ARCHIVED FORECAST - All forecasts expire after 24 hours from the posting date/time.
Friday April 12th, 2019
Posted by Heather Thamm on 04/12/19 at 7:00 am.
The Bottom Line
Considerable Avalanche Danger
Dangerous avalanche conditions. Careful snowpack evaluation, cautious route-finding and conservative decision-making essential.

The avalanche danger is CONSIDERABLE today above 2500′ where strong winds and new snow have created touchy slabs 1-3′ thick. In the Treeline zone (1000′-2500′) the avalanche danger is MODERATE where the snowpack transitions from wet snow to dry snow. Within this zone triggering a wet loose avalanche or storm slab is possible. Any sign of sun or thin cloud cover today could quickly heat up this new snow and increase the potential for wet loose avalanches. Evaluate terrain and snow as you travel and keep your slopes angles below 35 degrees until this new snow has time re-freeze. Additionally – identify cornices and glide cracks and avoid travel below these unpredictable features.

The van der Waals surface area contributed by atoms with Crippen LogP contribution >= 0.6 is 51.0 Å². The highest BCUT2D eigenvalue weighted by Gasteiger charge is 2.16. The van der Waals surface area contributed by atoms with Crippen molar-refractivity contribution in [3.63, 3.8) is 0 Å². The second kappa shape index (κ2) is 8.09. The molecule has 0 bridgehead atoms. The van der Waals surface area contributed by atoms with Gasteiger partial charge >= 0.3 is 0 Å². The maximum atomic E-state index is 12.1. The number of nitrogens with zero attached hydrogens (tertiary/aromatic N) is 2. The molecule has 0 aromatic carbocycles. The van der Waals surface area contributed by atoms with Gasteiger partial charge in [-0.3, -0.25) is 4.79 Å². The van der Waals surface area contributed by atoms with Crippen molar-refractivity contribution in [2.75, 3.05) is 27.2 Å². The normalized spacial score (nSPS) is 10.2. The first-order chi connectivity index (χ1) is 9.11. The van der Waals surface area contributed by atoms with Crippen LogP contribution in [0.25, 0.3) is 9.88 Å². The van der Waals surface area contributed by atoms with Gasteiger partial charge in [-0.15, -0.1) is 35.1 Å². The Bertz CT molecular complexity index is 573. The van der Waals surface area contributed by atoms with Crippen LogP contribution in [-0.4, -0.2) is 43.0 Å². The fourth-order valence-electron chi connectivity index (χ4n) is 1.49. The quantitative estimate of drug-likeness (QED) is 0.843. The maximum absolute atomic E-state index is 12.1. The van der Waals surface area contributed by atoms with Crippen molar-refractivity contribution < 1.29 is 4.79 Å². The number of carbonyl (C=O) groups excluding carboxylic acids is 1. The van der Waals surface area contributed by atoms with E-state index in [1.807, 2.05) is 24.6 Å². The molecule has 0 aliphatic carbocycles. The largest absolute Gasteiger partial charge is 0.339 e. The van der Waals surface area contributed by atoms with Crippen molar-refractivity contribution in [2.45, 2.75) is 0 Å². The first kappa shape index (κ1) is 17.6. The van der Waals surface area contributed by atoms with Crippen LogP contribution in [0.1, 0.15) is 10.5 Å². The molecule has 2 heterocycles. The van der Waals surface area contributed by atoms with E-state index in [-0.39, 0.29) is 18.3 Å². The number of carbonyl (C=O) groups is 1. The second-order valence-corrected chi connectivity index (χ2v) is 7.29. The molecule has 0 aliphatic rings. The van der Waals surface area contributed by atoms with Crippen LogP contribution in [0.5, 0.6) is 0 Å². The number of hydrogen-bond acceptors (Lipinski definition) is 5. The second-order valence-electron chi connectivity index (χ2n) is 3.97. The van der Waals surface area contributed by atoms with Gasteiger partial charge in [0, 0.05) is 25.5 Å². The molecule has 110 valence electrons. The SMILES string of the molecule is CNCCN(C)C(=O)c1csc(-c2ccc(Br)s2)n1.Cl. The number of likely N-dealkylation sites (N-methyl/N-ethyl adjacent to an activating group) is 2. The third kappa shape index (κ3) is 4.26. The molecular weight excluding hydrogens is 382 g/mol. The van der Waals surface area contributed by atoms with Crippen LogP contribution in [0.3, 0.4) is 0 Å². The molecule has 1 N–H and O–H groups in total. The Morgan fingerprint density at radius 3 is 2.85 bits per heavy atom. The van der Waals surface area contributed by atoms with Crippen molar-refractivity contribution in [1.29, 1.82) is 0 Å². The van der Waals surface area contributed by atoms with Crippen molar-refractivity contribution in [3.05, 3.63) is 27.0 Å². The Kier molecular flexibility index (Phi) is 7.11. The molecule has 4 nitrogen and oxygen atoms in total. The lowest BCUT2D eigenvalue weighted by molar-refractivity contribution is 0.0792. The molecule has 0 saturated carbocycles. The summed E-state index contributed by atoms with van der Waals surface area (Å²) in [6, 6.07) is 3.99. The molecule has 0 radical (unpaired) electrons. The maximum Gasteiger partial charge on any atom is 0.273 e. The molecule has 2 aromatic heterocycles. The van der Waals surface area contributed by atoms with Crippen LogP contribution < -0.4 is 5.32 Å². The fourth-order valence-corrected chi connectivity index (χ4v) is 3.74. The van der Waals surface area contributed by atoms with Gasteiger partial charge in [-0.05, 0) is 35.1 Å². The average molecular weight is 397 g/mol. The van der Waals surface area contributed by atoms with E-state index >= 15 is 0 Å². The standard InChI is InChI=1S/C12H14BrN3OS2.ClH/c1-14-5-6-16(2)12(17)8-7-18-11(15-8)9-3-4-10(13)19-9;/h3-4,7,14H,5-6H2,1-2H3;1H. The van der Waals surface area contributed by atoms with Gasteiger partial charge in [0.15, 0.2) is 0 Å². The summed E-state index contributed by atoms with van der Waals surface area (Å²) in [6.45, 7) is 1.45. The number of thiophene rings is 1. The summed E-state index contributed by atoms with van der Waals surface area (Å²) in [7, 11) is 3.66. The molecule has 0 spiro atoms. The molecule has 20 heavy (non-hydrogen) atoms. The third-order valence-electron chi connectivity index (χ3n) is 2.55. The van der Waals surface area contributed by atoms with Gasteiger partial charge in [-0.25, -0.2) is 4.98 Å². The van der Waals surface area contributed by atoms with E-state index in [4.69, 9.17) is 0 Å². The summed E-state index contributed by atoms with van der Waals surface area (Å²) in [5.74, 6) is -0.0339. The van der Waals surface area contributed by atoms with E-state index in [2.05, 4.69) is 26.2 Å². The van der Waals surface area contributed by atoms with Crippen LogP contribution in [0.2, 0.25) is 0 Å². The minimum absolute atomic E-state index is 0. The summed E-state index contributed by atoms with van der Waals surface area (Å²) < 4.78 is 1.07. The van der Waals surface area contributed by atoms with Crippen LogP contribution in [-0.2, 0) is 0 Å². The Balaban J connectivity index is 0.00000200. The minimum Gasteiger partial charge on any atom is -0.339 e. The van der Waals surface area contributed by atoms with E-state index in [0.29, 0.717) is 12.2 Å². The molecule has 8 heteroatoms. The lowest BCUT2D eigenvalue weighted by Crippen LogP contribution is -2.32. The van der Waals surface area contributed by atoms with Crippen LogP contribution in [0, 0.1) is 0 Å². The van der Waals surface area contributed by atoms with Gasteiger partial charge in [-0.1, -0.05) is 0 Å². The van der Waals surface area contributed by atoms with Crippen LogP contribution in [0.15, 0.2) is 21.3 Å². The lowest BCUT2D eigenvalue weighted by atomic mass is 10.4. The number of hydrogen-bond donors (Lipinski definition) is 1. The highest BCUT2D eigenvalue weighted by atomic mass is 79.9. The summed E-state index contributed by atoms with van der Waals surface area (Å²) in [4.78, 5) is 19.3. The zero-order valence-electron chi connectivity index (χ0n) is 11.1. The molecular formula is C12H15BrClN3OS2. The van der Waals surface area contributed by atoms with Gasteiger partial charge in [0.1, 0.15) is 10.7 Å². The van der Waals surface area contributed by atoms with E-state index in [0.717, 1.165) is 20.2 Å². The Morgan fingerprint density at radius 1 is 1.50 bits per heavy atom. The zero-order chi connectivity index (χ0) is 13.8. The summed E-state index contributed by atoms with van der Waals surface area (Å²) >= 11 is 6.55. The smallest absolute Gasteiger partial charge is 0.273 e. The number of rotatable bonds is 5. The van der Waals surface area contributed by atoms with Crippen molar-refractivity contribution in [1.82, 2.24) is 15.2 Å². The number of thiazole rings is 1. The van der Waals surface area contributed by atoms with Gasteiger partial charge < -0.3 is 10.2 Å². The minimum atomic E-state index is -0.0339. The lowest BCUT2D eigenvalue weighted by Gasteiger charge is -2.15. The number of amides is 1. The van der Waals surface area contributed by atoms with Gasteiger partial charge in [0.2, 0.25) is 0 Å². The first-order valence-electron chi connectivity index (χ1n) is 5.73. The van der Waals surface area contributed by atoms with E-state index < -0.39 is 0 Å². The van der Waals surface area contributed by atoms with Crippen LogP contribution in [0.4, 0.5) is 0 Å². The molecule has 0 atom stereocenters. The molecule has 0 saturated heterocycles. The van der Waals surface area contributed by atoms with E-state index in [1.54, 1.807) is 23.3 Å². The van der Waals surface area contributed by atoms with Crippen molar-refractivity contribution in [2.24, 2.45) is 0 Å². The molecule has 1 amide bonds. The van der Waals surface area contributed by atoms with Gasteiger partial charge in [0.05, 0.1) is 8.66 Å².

PORTAGE VALLEY: Very little snow exists below 1000′, but summer trails with large steep slopes directly overhead, such as the Byron Glacier Trail, provide easy access for accidentally being in a dangerous place. Cornice fall or an avalanche from above has the potential to run to valley bottom. Travel in these areas is not recommended.

3. Considerable
Alpine
/ Above 2,500'
Avalanche risk
Dangerous avalanche conditions. Careful snowpack evaluation, cautious route-finding and conservative decision-making essential.